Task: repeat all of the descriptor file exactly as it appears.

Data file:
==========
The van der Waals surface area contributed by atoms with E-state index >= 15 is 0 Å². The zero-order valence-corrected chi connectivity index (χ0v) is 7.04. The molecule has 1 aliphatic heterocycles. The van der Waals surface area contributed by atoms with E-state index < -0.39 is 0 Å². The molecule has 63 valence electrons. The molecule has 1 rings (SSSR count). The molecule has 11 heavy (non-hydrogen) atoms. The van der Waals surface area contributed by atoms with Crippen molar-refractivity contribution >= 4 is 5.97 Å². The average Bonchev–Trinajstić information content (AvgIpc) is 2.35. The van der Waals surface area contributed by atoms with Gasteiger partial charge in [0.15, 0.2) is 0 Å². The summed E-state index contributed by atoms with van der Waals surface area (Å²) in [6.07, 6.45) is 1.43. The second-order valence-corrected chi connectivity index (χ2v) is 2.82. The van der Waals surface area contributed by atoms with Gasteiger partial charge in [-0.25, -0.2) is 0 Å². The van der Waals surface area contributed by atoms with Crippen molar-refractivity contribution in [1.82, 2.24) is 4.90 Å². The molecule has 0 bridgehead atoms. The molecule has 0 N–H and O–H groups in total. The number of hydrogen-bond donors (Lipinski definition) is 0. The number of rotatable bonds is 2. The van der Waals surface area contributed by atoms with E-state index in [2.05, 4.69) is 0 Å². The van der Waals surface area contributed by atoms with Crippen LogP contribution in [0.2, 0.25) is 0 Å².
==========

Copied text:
The van der Waals surface area contributed by atoms with E-state index >= 15 is 0 Å². The zero-order valence-corrected chi connectivity index (χ0v) is 7.04. The molecule has 1 aliphatic heterocycles. The van der Waals surface area contributed by atoms with E-state index < -0.39 is 0 Å². The molecule has 63 valence electrons. The molecule has 1 rings (SSSR count). The molecule has 11 heavy (non-hydrogen) atoms. The van der Waals surface area contributed by atoms with Crippen molar-refractivity contribution >= 4 is 5.97 Å². The average Bonchev–Trinajstić information content (AvgIpc) is 2.35. The van der Waals surface area contributed by atoms with Gasteiger partial charge in [0.15, 0.2) is 0 Å². The summed E-state index contributed by atoms with van der Waals surface area (Å²) in [6.07, 6.45) is 1.43. The second-order valence-corrected chi connectivity index (χ2v) is 2.82. The van der Waals surface area contributed by atoms with Gasteiger partial charge in [-0.25, -0.2) is 0 Å². The van der Waals surface area contributed by atoms with Crippen molar-refractivity contribution in [1.82, 2.24) is 4.90 Å². The molecule has 0 bridgehead atoms. The molecule has 0 N–H and O–H groups in total. The number of hydrogen-bond donors (Lipinski definition) is 0. The number of rotatable bonds is 2. The van der Waals surface area contributed by atoms with E-state index in [2.05, 4.69) is 0 Å². The van der Waals surface area contributed by atoms with Crippen LogP contribution in [0.2, 0.25) is 0 Å².